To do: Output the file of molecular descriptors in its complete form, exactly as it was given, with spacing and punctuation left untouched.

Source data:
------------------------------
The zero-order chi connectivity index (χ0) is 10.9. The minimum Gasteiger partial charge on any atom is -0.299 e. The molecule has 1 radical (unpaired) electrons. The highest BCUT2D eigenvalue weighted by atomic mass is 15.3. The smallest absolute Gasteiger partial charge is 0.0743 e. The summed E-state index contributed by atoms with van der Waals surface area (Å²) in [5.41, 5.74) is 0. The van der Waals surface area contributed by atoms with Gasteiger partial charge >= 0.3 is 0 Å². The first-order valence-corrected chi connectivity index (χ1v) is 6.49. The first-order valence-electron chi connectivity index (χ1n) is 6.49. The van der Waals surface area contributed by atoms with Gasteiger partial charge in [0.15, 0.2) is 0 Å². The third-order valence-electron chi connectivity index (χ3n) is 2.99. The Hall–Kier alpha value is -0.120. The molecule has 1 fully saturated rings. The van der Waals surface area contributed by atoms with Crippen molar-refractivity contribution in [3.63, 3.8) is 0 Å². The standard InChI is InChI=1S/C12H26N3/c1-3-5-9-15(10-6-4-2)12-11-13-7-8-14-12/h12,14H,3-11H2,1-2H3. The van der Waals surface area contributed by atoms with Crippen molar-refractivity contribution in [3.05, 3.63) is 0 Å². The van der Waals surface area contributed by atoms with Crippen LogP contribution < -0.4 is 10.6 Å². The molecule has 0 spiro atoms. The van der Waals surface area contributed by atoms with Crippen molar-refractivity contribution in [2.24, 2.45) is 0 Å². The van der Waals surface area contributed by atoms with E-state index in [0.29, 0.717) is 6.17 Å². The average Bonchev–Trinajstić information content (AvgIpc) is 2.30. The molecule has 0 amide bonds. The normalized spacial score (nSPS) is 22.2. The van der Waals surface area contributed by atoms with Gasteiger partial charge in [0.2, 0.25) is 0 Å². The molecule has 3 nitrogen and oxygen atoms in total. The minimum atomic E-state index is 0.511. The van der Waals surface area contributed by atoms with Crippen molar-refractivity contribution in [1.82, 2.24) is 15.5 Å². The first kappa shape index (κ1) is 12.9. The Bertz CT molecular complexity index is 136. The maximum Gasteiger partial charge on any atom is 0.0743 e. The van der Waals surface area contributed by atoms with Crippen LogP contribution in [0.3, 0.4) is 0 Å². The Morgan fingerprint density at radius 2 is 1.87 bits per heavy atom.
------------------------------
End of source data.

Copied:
The zero-order chi connectivity index (χ0) is 10.9. The minimum Gasteiger partial charge on any atom is -0.299 e. The molecule has 1 radical (unpaired) electrons. The highest BCUT2D eigenvalue weighted by atomic mass is 15.3. The smallest absolute Gasteiger partial charge is 0.0743 e. The summed E-state index contributed by atoms with van der Waals surface area (Å²) in [5.41, 5.74) is 0. The van der Waals surface area contributed by atoms with Gasteiger partial charge >= 0.3 is 0 Å². The first-order valence-corrected chi connectivity index (χ1v) is 6.49. The first-order valence-electron chi connectivity index (χ1n) is 6.49. The van der Waals surface area contributed by atoms with Gasteiger partial charge in [0.15, 0.2) is 0 Å². The third-order valence-electron chi connectivity index (χ3n) is 2.99. The Hall–Kier alpha value is -0.120. The molecule has 1 fully saturated rings. The van der Waals surface area contributed by atoms with Crippen molar-refractivity contribution in [3.63, 3.8) is 0 Å². The standard InChI is InChI=1S/C12H26N3/c1-3-5-9-15(10-6-4-2)12-11-13-7-8-14-12/h12,14H,3-11H2,1-2H3. The van der Waals surface area contributed by atoms with Crippen molar-refractivity contribution in [3.05, 3.63) is 0 Å². The van der Waals surface area contributed by atoms with Crippen LogP contribution < -0.4 is 10.6 Å². The molecule has 0 spiro atoms. The van der Waals surface area contributed by atoms with Crippen molar-refractivity contribution in [2.24, 2.45) is 0 Å². The van der Waals surface area contributed by atoms with E-state index in [0.29, 0.717) is 6.17 Å². The average Bonchev–Trinajstić information content (AvgIpc) is 2.30. The molecule has 0 amide bonds. The normalized spacial score (nSPS) is 22.2. The van der Waals surface area contributed by atoms with Gasteiger partial charge in [0.2, 0.25) is 0 Å². The molecule has 3 nitrogen and oxygen atoms in total. The minimum atomic E-state index is 0.511. The van der Waals surface area contributed by atoms with Crippen molar-refractivity contribution in [1.82, 2.24) is 15.5 Å². The first kappa shape index (κ1) is 12.9. The Bertz CT molecular complexity index is 136. The maximum Gasteiger partial charge on any atom is 0.0743 e. The van der Waals surface area contributed by atoms with Crippen LogP contribution in [0.3, 0.4) is 0 Å². The Morgan fingerprint density at radius 2 is 1.87 bits per heavy atom.